Thomas Hawkes Nash III
Thomas Hawkes Nash III was born in Arlington (Virginia) in 1945. His scientific career started in the late 1960s at Duke University where he received a B. Sc. in 1967. Subsequently, he went to Rutgers University to receive his M.Sc. and Ph. D. in Botany and Statistics. Soon after graduating from Rutgers, he was appointed as an Assistant Professor at Arizona State University in Tempe. There he spent almost 40 years of his scientific career.
He is unique among lichenologists for his versatility and interdisplinary research that includes different fields, such as ecophysiology, ecology, taxonomy and floristics and more applied research areas, such as bio-monitoring. Recently, he has become very interested in modern approaches to data-basing of collections and taxonomic information. He has made significant contributions in each of these fields. Given his broad interests, it is no surprise that Tom Nash took the lead in editing a textbook on “Lichen Biology”. This has been recently published in a second, enlarged edition, which is quite remarkable for a textbook on lichens!
His list of publications (that includes more than 150 original articles) is impressive, since it covers a wide array of research fields within lichenology and a successful textbook, but also by achieving his magnum opus that most of his colleagues thought would never be possible: a modern and comprehensive account of the Greater Sonoran Desert region. With this three volume flora, he has clearly demonstrated how persistent and – in a good way – stiff-necked he is and that he has the talent to organize large-scale projects.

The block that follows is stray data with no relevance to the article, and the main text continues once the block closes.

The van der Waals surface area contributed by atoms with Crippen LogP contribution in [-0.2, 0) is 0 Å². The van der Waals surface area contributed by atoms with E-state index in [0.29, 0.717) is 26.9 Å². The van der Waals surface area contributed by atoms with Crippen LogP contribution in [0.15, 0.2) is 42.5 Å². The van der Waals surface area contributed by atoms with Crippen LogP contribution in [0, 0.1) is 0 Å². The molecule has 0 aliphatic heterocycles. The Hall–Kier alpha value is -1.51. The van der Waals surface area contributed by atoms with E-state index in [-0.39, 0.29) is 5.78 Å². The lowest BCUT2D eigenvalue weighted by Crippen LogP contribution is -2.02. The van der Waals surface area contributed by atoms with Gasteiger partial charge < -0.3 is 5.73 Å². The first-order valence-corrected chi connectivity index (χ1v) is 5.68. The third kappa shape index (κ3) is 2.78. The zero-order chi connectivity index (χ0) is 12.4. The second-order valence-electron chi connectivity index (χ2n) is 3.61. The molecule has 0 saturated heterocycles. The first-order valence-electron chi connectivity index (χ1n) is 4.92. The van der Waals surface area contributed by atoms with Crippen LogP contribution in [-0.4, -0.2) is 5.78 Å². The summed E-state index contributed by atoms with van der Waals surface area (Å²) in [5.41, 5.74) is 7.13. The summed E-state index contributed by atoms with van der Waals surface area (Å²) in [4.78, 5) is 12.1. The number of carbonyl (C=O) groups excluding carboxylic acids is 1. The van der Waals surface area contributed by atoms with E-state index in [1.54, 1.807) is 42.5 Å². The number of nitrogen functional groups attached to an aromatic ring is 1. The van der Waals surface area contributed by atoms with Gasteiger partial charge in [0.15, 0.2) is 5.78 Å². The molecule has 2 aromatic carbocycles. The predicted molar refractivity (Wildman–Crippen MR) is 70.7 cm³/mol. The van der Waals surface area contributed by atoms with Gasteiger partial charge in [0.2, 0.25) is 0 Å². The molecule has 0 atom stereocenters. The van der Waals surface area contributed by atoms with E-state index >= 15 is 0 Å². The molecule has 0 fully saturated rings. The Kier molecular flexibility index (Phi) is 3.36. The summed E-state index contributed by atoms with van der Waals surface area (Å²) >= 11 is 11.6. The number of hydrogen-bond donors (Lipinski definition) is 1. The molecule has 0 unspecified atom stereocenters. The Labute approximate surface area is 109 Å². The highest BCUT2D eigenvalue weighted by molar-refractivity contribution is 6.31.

The Sonoran Desert project included 92 collaborators from 23 countries. As I know from personal experience, Tom was never shy to remind contributors that their contributions were due or to suggest additional genera that might be covered by contributors. The endeavor of a lichen flora for a region that was poorly known before Tom started would not have been possible without Tom’s dedication to fieldwork and collecting. He vastly enlarged the lichen herbarium at ASU from about 100 specimens when he started in Tempe to one of the most important lichen herbaria in south-western USA with over 110,000 specimens. Further, as a university teacher, Tom was involved in teaching courses and served in committees of over 30 graduate students.
He was also always interested in collaborations and stayed for long and productive periods of time at various research institutes or universities in Europe and Australia to work with colleagues on specific projects. This includes, among many others, Jürgen Kesselmeier (Max Planck Institute, Mainz), Gerhard Rambold (Univ. Bayreuth), Josef Poelt (Univ. Graz), Burkhard Büdel (Univ. Kaiserslautern), Otto Ludwig Lange (Univ. Würzburg) and Jack Elix (Australian National University).
We congratulate Tom Nash for the Acharius medal of the International Association for Lichenology to honour his life-long, outstanding scientific achievements in lichenology. We hope that he will continue to make important contributions to our field of science in the future, after he has left the hot desert climate of Arizona and settled with his wife Corinna Gries in temperate Madison (Wisconsin).
– T. Lumbsch, Chicago 2010